Front-runner McCarthy makes move

Front-runner McCarthy makes move
© Greg Nash

Races for the top House Republican leadership spots began firming up Monday, as Majority Leader Kevin McCarthy (R-Calif.) made official his bid for the Speakership and Rep. Tom Price (R-Ga.) won two key endorsements for the No. 2 House GOP post.

McCarthy announced his bid in an email to colleagues in which he pledged to “heal” divisions in the conference that plagued outgoing Speaker John BoehnerJohn BoehnerBoehner endorses DeVos for Education secretary Trump, House GOP could clash over 'Buy America' Lobbying World MORE’s (R-Ohio) reign.

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“We can’t ignore the differences that exist, but we can and must heal the divisions in our conference with work, time, and trust,” McCarthy wrote. “That is why I have decided to run for Speaker of the House and graciously ask for your support.”

Later, in an interview with Fox News’s Bret Baier, McCarthy predicted he would win election as Speaker.

“I believe we can. A lot of people have counted me out before. But I think if we work hard, we’ll be able to do it,” McCarthy told Baier on “Special Report.”

Hours before the email, McCarthy saw a possible powerful rival, Rep. Jeb Hensarling (R-Texas), the conservative chairman of the powerful House Financial Services Committee, pass up a bid for leadership “after prayerful consideration.” 

Instead, Hensarling is throwing his support behind McCarthy for Speaker and behind Price, the Budget Committee chairman, for McCarthy’s current job. 

It marked the second big endorsement on Monday for Price: Rep. Paul RyanPaul RyanWeek ahead: Trump's health pick takes the hot seat Trump criticizes controversial piece of House GOP tax plan Hispanic Dems warn Latinos will be hit hard by ObamaCare repeal MORE (R-Wis.), the popular 2012 GOP vice presidential nominee and current Ways and Means Committee chairman, also backed him, saying he has “a proven record of advancing conservative solutions and principles” and the “knowledge and skills needed to be an effective majority leader.”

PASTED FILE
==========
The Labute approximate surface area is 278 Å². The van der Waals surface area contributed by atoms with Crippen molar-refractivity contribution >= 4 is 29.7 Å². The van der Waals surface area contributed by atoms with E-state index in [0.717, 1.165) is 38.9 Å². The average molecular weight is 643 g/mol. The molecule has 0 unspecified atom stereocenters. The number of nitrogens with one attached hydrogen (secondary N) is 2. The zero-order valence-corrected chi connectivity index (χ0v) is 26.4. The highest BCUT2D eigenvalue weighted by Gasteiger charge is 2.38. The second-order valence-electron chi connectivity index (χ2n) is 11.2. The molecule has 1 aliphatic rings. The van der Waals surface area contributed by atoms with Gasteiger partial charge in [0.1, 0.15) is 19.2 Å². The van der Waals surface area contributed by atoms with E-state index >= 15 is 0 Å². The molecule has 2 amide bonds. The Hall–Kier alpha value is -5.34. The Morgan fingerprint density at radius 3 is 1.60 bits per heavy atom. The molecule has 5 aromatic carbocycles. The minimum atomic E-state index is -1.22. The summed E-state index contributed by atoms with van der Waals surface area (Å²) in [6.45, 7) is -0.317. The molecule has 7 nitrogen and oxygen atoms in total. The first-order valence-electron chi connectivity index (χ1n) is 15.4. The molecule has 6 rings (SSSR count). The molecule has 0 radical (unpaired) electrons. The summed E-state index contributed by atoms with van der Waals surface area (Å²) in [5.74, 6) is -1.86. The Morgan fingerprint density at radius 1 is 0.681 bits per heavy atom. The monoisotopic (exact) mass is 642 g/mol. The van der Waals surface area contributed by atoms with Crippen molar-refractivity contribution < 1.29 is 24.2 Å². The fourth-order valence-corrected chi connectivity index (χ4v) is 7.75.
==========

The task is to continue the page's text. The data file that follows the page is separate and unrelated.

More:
The Ryan and Hensarling endorsements gave a boost to Price in the tight race for the leader post. Ryan built a powerful whip operation earlier this year as his Ways and Means panel successfully pushed major trade legislation through the House.

Price was expected to face two other political heavyweights in the race for GOP leader: Majority Whip Steve Scalise (La.) and conference Chairwoman Cathy McMorris RodgersCathy McMorris RodgersTen rumored Trump Cabinet picks who didn't get a job A bitter end to the VA status quo Ryan reelected Speaker in near-unanimous GOP vote MORE (Wash.), but McMorris Rodgers said Monday night she was dropping out of the race and remaining on as the No. 4 leader. Former Chief Deputy Whip Peter Roskam (Ill.), who lost the whip’s race to Scalise last year, is eyeing a possible return to leadership as well.

Still, with conservatives demanding a shake-up of leadership with outsider candidates from red states, Price could be an early favorite to succeed McCarthy.

“He’s a conservative guy, a principled guy. He has worked with moderates and conservatives when it comes to passing the budget,” Rep. Mark Meadows (R-N.C.), who led the effort this summer to boot Boehner from the Speaker’s office, told The Hill on Monday.

“In the right scenario, certainly having Tom Price as a member of the leadership team is good. Am I endorsing him for leader? No. I’m withholding judgment until I get a chance to talk to him, Cathy and Steve.”

Price’s critics point out that Ryan and Hensarling endorsed him in his 2012 race against McMorris Rodgers for conference chairman; the Washington state Republican defeated Price.

Like Scalise, Price is a former chairman of the 170-member group of conservative lawmakers known as the Republican Study Committee. But as the GOP’s chief vote-counter, Scalise has a built-in advantage in a competitive race where it pays to personally know the needs of fellow Republicans.